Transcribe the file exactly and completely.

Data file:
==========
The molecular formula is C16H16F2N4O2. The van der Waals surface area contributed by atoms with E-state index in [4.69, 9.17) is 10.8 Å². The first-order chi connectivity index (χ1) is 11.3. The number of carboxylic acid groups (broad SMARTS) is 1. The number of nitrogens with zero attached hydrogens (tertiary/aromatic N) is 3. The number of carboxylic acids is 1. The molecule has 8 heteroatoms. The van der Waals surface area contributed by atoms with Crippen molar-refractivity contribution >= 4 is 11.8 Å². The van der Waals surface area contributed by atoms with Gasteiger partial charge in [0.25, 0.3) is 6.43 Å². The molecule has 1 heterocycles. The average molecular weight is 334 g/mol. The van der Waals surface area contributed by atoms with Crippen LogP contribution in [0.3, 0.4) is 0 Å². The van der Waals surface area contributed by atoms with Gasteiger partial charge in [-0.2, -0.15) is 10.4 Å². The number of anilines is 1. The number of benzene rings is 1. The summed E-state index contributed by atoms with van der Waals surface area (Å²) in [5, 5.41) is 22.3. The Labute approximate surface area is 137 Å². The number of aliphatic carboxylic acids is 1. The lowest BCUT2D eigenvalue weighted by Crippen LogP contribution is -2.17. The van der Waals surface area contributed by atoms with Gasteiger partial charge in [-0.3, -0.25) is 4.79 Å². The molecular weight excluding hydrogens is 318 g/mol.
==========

The molecular formula is C16H16F2N4O2. The van der Waals surface area contributed by atoms with E-state index in [4.69, 9.17) is 10.8 Å². The first-order chi connectivity index (χ1) is 11.3. The number of carboxylic acid groups (broad SMARTS) is 1. The number of nitrogens with zero attached hydrogens (tertiary/aromatic N) is 3. The number of carboxylic acids is 1. The molecule has 8 heteroatoms. The van der Waals surface area contributed by atoms with Crippen molar-refractivity contribution >= 4 is 11.8 Å². The van der Waals surface area contributed by atoms with Gasteiger partial charge in [0.25, 0.3) is 6.43 Å². The molecule has 1 heterocycles. The average molecular weight is 334 g/mol. The van der Waals surface area contributed by atoms with Crippen LogP contribution in [0.3, 0.4) is 0 Å². The van der Waals surface area contributed by atoms with Gasteiger partial charge in [-0.2, -0.15) is 10.4 Å². The number of anilines is 1. The number of benzene rings is 1. The summed E-state index contributed by atoms with van der Waals surface area (Å²) in [5, 5.41) is 22.3. The Labute approximate surface area is 137 Å². The number of aliphatic carboxylic acids is 1. The lowest BCUT2D eigenvalue weighted by Crippen LogP contribution is -2.17. The van der Waals surface area contributed by atoms with Gasteiger partial charge in [-0.3, -0.25) is 4.79 Å². The molecular weight excluding hydrogens is 318 g/mol.